NOTABLE DVD FEATURES: There are featurettes on the Bond Girls, as well as the selection process for the new James Bond. There’s a music video for the theme song as well.

BOX OFFICE PERFORMANCE: $594.2M on  $150M production budget; the movie was a hit.

FINAL RATING: 7.5/10

TOMORROW: Paul

Traitor


Traitor

Don Cheadle and Jeff Daniels are moving at cross purposes.

(Overture) Don Cheadle, Guy Pearce, Jeff Daniels, Neal McDonough, Archie Panjabi, Alvy Khan, Said Taghmaoui, Raad Rawi. Directed by Jeffrey Nachmanoff

Our government uses the term “war on terror” despite the fact that from its outer trappings, its not so much a war as it is a guerilla action. In this fight, boundaries blur and it is not always possible to tell who is innocent and who is not. In the war on terror, the casualties are not always easily apparent.

Samir (Cheadle), as a young boy, saw his father killed in the explosion of a car bomb (who set the bomb and why is never explained in the film). As an adult, we see him in Yemen, attempting to sell plastic explosives to a terrorist group. When that group is captured by the Yemeni police, Samir is thrown in a Yemeni prison along with Omar (Taghmaoui), a high-ranking soldier in the Muslim Brotherhood.

Samir is questioned by Agents Clayton (Pearce) and Archer (McDonough) of the FBI. They’re anxious to make a deal with the soft-spoken, highly intelligent Samir but he demurs. They basically throw up their hands and leave him in prison to rot.

In prison, Samir and Omar develop a bond as Omar witnesses Samir’s devotion to Allah and when the Brotherhood stage an escape for Omar, he takes Samir with him. They flea to Marseilles, where the former army demolition expert Samir helps develop a remote-controlled device to use to detonate a bomb at the U.S. Embassy in Nice. Eight people are killed in the explosion, the news of which apparently disturbs Samir – he had been hoping for a higher body count, he tells Fareed Mansour (Khan), their Pakistani handler.

As it turns out, Samir had been hoping for a certain body count that had been lower – the bodies had been planted at the Embassy by security advisor Carter (Daniels), who was Samir’s real handler. Samir is actually an undercover agent looking to get to Nathir (Rawi), one of the highest ranking terrorists in the world. He is also trying to find out what large-scale operation the Brotherhood has in mind on American soil.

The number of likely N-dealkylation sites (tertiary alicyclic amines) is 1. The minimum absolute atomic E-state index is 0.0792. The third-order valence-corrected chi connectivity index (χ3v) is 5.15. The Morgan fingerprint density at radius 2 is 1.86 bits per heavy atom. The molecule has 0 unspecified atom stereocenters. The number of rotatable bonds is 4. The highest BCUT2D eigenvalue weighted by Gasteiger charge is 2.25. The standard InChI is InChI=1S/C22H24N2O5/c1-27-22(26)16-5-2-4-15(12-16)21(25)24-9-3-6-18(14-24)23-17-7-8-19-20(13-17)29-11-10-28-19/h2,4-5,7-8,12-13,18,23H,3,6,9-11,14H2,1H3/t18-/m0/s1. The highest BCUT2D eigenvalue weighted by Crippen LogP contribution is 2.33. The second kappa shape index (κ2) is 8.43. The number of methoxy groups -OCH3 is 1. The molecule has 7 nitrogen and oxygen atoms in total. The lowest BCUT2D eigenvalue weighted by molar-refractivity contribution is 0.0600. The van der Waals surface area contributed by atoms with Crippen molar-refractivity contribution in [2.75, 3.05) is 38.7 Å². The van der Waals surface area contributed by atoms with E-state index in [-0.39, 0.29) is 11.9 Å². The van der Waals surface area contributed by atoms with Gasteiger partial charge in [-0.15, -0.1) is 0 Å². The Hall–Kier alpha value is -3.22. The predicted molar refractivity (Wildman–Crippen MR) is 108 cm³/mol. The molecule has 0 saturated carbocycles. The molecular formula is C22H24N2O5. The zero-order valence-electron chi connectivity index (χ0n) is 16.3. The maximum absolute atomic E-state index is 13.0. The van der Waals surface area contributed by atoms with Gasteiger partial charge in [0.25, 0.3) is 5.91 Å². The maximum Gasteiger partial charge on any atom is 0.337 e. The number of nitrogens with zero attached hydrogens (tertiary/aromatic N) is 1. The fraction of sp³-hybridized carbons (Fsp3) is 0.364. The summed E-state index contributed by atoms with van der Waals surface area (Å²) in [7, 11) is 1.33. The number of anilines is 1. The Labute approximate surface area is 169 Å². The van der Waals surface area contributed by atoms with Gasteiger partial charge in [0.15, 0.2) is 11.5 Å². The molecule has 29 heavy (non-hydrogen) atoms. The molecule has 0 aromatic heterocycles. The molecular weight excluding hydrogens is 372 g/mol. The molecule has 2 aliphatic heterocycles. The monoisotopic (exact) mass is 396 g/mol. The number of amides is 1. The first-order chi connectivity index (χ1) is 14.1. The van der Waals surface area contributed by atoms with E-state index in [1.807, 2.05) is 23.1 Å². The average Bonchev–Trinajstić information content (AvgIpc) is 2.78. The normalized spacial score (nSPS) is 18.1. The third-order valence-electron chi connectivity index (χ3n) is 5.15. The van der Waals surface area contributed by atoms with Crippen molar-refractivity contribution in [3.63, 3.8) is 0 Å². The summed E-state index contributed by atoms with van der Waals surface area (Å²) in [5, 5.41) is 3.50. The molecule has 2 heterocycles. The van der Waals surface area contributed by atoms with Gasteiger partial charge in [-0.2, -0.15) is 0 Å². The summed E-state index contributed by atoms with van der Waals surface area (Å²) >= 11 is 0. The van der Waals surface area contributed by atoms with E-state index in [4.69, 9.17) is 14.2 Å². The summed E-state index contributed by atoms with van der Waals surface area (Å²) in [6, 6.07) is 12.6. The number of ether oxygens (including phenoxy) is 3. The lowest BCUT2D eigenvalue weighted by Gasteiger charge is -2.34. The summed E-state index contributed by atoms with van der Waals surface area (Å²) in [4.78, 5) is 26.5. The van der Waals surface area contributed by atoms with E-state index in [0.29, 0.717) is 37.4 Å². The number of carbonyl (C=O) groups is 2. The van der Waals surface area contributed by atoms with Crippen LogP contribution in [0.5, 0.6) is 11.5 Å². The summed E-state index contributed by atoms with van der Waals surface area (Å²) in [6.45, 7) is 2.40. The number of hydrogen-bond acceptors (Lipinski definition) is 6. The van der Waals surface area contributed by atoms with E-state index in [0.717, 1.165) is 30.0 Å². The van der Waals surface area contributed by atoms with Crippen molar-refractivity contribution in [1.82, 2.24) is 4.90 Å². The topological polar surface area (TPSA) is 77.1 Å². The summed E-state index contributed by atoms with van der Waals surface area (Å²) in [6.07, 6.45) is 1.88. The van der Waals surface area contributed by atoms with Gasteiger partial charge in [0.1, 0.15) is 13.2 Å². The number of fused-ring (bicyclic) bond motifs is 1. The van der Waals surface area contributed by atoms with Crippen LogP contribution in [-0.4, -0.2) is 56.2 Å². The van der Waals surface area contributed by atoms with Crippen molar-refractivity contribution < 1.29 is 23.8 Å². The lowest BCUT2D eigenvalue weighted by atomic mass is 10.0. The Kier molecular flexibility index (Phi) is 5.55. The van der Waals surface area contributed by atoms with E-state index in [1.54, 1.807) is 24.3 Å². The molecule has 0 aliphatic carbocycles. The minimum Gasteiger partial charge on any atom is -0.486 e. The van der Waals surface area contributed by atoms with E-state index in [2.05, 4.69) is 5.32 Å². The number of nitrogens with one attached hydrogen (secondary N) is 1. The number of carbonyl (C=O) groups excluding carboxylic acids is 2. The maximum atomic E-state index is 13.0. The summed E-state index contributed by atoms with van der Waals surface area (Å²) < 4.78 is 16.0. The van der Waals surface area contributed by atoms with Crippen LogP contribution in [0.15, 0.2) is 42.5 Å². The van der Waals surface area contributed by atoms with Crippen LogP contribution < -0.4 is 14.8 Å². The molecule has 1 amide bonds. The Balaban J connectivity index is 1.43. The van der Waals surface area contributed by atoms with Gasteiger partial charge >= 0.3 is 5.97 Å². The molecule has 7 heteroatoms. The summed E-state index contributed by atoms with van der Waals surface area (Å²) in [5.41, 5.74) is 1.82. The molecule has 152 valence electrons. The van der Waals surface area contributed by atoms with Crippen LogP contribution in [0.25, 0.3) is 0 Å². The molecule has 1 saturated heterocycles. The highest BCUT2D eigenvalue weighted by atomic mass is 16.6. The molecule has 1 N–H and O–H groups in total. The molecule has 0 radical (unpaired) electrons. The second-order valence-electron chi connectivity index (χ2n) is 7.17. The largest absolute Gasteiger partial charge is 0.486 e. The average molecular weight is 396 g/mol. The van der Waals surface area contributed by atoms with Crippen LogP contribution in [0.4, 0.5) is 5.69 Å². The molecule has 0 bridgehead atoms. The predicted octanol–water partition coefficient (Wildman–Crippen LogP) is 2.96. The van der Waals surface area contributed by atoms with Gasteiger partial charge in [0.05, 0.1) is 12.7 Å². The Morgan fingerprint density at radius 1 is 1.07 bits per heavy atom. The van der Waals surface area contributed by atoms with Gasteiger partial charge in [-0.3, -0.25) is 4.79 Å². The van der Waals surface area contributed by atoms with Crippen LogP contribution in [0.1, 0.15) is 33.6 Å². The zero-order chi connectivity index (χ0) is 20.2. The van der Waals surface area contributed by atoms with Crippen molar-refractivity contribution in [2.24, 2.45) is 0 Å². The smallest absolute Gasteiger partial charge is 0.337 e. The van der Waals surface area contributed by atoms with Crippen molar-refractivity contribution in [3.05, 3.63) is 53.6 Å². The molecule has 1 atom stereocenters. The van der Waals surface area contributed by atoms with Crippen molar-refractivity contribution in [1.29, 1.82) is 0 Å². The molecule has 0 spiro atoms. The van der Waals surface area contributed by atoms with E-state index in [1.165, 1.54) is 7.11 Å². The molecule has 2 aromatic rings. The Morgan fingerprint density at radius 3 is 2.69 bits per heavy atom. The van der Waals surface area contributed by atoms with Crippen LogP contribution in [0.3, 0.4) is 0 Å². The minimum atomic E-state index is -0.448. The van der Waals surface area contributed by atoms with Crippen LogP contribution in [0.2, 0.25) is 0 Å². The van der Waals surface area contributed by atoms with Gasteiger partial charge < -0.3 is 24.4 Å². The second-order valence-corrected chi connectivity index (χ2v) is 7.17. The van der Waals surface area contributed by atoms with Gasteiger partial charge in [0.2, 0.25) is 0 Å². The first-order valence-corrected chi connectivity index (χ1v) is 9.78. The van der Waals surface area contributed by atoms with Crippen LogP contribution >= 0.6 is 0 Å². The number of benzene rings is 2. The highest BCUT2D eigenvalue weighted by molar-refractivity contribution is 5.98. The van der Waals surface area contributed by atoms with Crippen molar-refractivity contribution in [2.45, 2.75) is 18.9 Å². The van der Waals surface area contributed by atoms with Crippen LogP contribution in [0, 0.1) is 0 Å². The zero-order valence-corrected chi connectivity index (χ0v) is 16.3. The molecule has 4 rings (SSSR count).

But is Samir really an American operative, or does he have his own agenda? Time is running out; the operation is taking place soon, Samir is wanted by police organizations world wide for his part in the embassy bombing and Clayton and Archer are closing in. Who will protect the innocent when the lines are so very blurred?

Director Nachmanoff has delivered a taut, well-paced thriller that keeps you guessing as to Samir’s loyalties despite the fact that they tell you he is working for Carter early on. The fact that you’re never quite sure whose side he’s working on til near the end is a tribute to Cheadle the actor, and his performance is the primary reason to seek this movie out.

Everything in this movie is about motivation and the fact that the motivation for so much is unclear. What drives Samir – be it the boyhood tragedy we see in the first frames or the prejudice he encountered in America – is never fully explained. The audience is left to draw their own conclusions, mostly from Samir’s actions.

Other than those playing FBI agents, the driving forces behind the characters remain foggy in them as well, particularly the Muslim characters. The exception is Omar, who seems to be simply driven by the convictions of his faith. Omar doesn’t hate the Americans he wants to kill so badly; he is merely a soldier in a jihad doing Allah’s will. If those he follows tell him it is Americans he must kill, then so be it.

The movie travels from location to location with dizzying speed (done on a relatively modest budget so kudos to the producers) and keep you guessing as to what is going to happen next. While the scenes taking place in the Middle East are vivid with color, there is a grainy, washed out aspect to the scenes taking place in Europe and North America I found intriguing. I’m not sure what the filmmakers intention was in terms of message – it could well have been that the weather was bad while they were shooting on location. It is a bit annoying, at least to my sensibilities.

There is an authenticity to the movie – Nachmanoff, who also co-wrote the movie, consulted with several intelligence community professionals to try and get the procedural and political aspects right and this pays off. He also succeeds in humanizing terrorism, putting a face on what we sometimes tend to characterize as mindless fanatics. While there is certainly fanaticism within the radical jihadist movement, these are also human beings with an agenda, a plan to achieve it and the patience to see it through – patience from an unshakable belief that God is on their side.

While there are several twists and turns that I thought a bit too unnecessary (the last one regarding Carter is a particularly hoary cliché and could have been excised from the movie), this is still worth giving a look to. After all, in the war on terror the ultimate casualty has been the truth.

WHY RENT THIS: Cheadle’s performance is rock-solid, as is Guy Pearce’s. A very different look at the war on terror and its (unintended) casualties. A nicely-paced, taut thriller.

WHY RENT SOMETHING ELSE: Needlessly twisty, plot-wise. Much of the movie looks grainy and washed out, particularly when the setting is in Europe and North America.

FAMILY VALUES: Some very violent imagery and raw language.

TRIVIAL PURSUIT: The movie was originally going to be made by Disney’s Touchstone Pictures, but after a management change there the property was dropped, allowing Cheadle to take it to Overture Films, the big screen subsidiary of the Starz premium cable channel..

NOTABLE DVD EXTRAS: None listed.

FINAL RATING: 6/10

TOMORROW: The Simpsons Movie